By Faith.

My parents are making summer plans; attend two grandchildren graduations (albeit 3000 miles apart), fish with another grandson, sit in the bleachers of yet a couple others grandson’s baseball games, watch a couple other talented granddaughters play beach volley ball.  Dad wants to watch my mom ice skate with her youngest granddaughter. They intend to listen to their oldest granddaughter, preach.   Word has gotten out that she has quite a gift.  There is a summer cabin on a lake in Canada that will be expecting their motor home to drive up once again as soon as spring has managed to chase the cold northern winter away.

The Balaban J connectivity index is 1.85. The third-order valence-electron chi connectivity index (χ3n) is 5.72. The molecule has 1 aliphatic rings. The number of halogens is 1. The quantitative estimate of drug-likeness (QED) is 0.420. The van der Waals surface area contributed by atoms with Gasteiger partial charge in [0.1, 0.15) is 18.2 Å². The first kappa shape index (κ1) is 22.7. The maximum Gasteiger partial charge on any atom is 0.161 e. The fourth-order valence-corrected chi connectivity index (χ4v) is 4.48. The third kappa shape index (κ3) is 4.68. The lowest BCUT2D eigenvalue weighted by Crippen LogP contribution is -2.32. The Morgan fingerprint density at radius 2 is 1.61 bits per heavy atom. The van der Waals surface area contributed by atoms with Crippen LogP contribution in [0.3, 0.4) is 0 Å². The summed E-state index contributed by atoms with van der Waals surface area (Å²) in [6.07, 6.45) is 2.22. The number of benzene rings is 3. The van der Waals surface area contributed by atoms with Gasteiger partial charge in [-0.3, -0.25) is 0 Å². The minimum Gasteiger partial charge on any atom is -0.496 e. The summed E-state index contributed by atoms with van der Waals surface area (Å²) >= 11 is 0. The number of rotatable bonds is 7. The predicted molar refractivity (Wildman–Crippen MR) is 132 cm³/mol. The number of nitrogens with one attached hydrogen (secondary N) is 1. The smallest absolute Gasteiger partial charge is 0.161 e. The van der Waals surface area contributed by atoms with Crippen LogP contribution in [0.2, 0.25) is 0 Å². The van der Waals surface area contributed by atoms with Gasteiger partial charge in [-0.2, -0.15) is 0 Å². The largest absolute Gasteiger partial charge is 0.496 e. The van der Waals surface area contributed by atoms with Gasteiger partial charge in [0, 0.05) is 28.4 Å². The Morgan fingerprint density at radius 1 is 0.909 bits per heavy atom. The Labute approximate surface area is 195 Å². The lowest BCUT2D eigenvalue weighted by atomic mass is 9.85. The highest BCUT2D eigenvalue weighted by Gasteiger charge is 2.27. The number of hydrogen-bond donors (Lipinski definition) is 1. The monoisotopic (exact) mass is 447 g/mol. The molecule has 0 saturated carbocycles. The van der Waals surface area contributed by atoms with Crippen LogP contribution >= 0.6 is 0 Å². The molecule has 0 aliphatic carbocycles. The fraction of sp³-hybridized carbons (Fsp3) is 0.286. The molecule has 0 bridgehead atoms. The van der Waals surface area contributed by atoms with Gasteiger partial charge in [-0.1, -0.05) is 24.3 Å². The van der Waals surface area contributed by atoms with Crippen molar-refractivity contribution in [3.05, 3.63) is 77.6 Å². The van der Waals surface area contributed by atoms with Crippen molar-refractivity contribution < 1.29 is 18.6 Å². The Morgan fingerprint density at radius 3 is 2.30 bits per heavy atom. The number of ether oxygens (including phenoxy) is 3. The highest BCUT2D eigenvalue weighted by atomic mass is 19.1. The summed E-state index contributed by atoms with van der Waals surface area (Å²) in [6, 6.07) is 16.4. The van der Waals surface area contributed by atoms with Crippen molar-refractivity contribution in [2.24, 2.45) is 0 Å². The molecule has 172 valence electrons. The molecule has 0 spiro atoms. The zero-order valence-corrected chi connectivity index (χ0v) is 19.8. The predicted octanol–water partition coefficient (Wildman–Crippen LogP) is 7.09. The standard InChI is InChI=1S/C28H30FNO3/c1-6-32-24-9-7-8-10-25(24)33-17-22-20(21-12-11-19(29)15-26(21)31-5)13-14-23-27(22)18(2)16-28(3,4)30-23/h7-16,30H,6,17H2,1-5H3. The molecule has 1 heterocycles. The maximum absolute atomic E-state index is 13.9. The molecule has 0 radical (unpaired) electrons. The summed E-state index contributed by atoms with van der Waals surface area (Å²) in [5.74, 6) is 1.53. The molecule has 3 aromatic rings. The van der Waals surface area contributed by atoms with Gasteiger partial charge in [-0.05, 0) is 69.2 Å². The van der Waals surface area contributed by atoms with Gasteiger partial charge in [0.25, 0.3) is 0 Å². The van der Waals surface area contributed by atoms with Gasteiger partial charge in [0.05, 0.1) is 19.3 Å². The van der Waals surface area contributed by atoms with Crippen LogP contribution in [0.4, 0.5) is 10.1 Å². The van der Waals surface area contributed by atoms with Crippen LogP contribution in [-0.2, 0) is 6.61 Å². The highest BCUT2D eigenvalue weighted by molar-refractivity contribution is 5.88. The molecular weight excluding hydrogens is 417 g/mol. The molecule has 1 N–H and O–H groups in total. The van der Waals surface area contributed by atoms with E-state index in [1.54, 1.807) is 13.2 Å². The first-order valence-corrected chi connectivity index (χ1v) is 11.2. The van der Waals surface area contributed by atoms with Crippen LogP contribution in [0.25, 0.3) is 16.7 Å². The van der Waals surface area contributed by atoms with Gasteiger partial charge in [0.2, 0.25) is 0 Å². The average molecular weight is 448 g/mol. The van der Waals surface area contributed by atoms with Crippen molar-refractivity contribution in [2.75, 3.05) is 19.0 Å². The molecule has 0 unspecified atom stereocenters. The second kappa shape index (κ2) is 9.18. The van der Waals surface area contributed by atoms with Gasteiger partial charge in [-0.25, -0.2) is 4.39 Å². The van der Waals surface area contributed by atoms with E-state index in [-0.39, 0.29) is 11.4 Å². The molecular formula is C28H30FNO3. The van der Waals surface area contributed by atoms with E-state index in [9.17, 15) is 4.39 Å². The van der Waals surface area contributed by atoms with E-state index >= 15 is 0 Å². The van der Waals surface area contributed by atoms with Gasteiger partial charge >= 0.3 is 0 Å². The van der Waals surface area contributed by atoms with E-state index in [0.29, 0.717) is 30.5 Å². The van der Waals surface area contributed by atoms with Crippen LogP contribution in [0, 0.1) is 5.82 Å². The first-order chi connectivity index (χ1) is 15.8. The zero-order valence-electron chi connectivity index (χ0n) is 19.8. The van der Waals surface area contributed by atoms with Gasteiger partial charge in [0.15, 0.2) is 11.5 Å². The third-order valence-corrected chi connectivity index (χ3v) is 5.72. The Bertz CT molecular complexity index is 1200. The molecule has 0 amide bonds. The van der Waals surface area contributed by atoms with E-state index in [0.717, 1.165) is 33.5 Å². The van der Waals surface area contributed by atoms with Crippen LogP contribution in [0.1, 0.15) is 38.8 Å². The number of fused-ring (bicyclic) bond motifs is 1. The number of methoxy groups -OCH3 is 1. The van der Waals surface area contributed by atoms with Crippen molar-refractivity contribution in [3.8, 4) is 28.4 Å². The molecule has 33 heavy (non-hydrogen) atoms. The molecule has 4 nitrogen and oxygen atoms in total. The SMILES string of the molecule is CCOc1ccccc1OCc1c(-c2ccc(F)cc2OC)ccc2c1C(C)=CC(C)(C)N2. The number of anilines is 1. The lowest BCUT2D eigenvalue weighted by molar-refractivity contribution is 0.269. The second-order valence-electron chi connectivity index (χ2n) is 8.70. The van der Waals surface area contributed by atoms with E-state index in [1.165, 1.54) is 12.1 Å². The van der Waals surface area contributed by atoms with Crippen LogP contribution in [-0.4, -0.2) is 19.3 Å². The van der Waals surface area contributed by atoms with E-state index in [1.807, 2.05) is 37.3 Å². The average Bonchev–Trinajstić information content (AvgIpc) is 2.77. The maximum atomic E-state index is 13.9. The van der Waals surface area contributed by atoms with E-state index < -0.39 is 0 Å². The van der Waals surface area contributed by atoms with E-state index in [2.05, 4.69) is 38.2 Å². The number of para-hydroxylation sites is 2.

In spite of statistics, mom has reminded dad, that there is no expiration stamped on the bottom of his foot.  So in between chemo and radiation, they carry on doing what they do so well, living their “normal” lives.

Some people give up in the storms, others hunker down and weather them.  My folks, they dance in the rain.

If you’re a person of faith, could you share some of that faith and pray for my dad.  Pray for strength.  Pray that heaven will give him the same gift that Hezekiah that got, more time.  Dad reads my blog.  I’d love for him to see promises of prayer in the comment section.  His name is Joe.

12 Responses to “Dancing in the Rain”
  1. Joe Shelley says:

    Reading your blog it is very evident that your father has passed his legacy of a his approval to his daughters. He sounds like an amazing man who has positively impacted numerous people and future generations. He has taught his children and grandchildren to follow in his footsteps. I’m am totally honored that you have shared about him and I commit to pray fervantly for his healing.